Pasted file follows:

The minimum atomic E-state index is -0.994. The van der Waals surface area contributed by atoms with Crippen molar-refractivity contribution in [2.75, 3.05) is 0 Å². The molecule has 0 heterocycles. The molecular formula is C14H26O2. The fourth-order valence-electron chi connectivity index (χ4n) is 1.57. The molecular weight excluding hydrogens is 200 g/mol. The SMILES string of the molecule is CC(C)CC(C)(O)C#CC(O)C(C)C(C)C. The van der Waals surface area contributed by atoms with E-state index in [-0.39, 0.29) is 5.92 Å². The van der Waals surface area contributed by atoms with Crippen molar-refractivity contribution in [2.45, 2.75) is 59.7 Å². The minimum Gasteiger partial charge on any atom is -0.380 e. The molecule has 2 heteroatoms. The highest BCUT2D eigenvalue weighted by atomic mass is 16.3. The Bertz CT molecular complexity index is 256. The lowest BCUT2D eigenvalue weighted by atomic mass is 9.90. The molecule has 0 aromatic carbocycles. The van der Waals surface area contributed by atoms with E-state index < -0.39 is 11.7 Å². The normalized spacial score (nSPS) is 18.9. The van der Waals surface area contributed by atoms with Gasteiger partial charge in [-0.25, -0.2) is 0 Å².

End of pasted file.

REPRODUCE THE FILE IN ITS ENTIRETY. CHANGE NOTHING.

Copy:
The minimum atomic E-state index is -0.994. The van der Waals surface area contributed by atoms with Crippen molar-refractivity contribution in [2.75, 3.05) is 0 Å². The molecule has 0 heterocycles. The molecular formula is C14H26O2. The fourth-order valence-electron chi connectivity index (χ4n) is 1.57. The molecular weight excluding hydrogens is 200 g/mol. The SMILES string of the molecule is CC(C)CC(C)(O)C#CC(O)C(C)C(C)C. The van der Waals surface area contributed by atoms with E-state index in [-0.39, 0.29) is 5.92 Å². The van der Waals surface area contributed by atoms with Crippen molar-refractivity contribution in [2.45, 2.75) is 59.7 Å². The minimum Gasteiger partial charge on any atom is -0.380 e. The molecule has 2 heteroatoms. The highest BCUT2D eigenvalue weighted by atomic mass is 16.3. The Bertz CT molecular complexity index is 256. The lowest BCUT2D eigenvalue weighted by atomic mass is 9.90. The molecule has 0 aromatic carbocycles. The van der Waals surface area contributed by atoms with E-state index < -0.39 is 11.7 Å². The normalized spacial score (nSPS) is 18.9. The van der Waals surface area contributed by atoms with Gasteiger partial charge in [-0.25, -0.2) is 0 Å².